Photo Notes

May 1, 2011

Product Photography

Filed under: Commercial Photography — John Siskin @ 5:18 pm

Here are the shameless plugs: my book Understanding and Controlling Strobe Lighting: A Guide for Digital Photographers is on Amazon.com. Here is a sample chapter from the book. There has been nothing but good feedback on this book, so I would guess that you’ll like it. Of course I still hope that you will consider purchasing my fine art book B Four: pictures of beach, beauty, beings and buildings. Frankly purchases of this book mean a lot to me, and it is also a fine gift for any occasion. I lowered the price a couple of weeks ago, and that has helped. As you know I teach for BetterPhoto.com. I really hope you’ll sign up my class: An Introduction to Photographic Lighting.

I just started doing some consulting for an importer. I am helping them to create better product photos for the web and other uses. I used to do a lot of product work, and, as with many types of photography, I do less product work now. It is just easier to do this work with a digital camera, so a lot of companies want to do the work in house. I’ve done a lot of this kind of consulting in the past and hope to do a lot more. I used to do a couple of courses at BetterPhoto that covered this kind of work, but they aren’t currently offered. In the last few days I have been thinking about doing a book on product photography that would be aimed at businesses. Please let me know if you need any help in this area, or other kinds of photography.

2 vases in a room set. Some times a set will help to make products more attractive.

Of course there are many different kinds of product photographs. The simplest is a shot that proves that you have the thing. Many people do this kind of shot with their phones and post the images on eBay. This is a very simple level of communication: you can trust me to send you the item because you can see that I have the thing. The next big step up is doing images for catalog or the web. These are the sorts of images that give you real information about the item. Often you may make the decision to purchase the item from the picture. Where a description might say Chinese style vase, 24 inches high. A photograph can give you a wealth of information about the design, shape and color of the product. I can’t imagine making most buying decisions without a picture. Most businesses, especially if they already have a designer, can do this sort of work in house. While they may need to spend hundreds or even thousands of dollars, getting better product shots is worth it.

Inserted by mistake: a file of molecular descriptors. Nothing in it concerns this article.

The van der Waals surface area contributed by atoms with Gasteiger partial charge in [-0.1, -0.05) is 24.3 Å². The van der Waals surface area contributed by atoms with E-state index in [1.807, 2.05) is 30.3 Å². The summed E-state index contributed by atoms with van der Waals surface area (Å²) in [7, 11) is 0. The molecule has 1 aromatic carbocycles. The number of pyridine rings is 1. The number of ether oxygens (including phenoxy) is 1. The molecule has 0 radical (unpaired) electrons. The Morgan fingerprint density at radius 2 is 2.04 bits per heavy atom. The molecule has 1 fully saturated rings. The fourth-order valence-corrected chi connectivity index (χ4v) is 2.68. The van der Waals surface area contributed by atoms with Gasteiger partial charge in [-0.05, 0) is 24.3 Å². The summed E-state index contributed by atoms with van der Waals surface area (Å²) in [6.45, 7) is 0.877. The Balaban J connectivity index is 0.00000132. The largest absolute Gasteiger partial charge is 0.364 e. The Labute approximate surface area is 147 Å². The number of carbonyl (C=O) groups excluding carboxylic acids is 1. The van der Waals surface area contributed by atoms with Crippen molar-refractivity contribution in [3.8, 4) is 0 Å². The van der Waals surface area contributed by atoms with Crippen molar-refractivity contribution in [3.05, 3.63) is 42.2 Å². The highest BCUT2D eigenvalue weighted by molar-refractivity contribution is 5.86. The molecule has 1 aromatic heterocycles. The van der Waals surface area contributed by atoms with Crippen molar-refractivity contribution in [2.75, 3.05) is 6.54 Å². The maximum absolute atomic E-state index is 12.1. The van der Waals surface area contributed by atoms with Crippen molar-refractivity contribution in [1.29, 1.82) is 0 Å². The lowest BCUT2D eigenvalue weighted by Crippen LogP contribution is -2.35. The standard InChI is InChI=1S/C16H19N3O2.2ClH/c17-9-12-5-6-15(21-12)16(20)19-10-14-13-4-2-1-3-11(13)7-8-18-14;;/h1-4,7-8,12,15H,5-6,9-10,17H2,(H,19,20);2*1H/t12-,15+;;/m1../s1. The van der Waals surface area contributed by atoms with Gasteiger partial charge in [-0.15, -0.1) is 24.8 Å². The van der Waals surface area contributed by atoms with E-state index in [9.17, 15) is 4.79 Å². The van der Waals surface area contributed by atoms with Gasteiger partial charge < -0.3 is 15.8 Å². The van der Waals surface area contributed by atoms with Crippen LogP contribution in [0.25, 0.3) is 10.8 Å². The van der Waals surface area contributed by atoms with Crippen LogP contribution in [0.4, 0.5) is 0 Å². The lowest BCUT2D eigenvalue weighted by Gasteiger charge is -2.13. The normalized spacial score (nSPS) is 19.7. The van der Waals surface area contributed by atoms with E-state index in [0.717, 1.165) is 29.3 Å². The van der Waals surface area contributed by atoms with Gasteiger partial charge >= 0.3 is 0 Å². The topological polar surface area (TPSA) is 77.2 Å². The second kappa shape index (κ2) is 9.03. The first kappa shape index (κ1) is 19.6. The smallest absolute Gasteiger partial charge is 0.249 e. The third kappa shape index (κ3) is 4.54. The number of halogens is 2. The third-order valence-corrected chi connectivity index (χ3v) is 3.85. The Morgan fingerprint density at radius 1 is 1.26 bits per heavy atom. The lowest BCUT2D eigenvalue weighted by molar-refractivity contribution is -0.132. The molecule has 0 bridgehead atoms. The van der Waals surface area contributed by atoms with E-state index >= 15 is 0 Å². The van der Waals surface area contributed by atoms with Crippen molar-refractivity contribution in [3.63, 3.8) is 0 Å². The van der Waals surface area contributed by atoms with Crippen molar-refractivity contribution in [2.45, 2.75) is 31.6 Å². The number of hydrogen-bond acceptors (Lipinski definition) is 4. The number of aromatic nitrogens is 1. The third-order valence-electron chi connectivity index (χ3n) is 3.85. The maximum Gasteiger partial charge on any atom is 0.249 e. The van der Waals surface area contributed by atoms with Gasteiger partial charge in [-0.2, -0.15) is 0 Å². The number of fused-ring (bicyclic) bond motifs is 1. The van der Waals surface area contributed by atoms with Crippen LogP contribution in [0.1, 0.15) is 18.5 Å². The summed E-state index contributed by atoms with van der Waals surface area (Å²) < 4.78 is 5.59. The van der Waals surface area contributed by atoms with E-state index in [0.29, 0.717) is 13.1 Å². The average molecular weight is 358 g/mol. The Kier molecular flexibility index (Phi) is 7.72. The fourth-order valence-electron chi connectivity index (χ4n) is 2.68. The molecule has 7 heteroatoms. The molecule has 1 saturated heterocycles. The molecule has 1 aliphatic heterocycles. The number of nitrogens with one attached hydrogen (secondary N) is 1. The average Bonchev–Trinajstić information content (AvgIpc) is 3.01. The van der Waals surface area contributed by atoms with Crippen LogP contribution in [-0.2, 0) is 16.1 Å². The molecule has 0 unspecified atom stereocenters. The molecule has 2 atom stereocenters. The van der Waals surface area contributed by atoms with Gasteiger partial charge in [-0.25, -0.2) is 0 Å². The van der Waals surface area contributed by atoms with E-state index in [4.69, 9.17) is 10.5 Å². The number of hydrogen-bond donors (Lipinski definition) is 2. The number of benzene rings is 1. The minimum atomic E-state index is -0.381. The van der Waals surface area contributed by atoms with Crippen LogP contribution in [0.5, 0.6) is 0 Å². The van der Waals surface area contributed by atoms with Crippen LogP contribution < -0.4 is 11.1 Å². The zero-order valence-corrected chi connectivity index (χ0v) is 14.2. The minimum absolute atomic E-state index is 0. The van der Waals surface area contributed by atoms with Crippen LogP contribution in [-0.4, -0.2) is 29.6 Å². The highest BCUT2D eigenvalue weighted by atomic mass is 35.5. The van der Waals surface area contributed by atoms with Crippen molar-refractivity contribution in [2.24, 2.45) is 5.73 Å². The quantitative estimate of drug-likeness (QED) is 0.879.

The foil is a bit of a challenge. There is a nice gradation of light that gives shape to a simple box.

At the highest level product photographs are designed to make people really want the product. So if you are making a shot of tomato soup or of a motorcycle the goal is to make people want to take out their wallet. Very often a professional photographer is better suited to this work than trying to do it in house. A photographer should have more equipment, and may have very specialized equipment. Of at least as much importance as the equipment a photographer should understand how to design an image for maximum impact. In addition to a skilled photographer, a stylist is often essential. This is a person with skills in presenting a product in the best environment and in the best condition.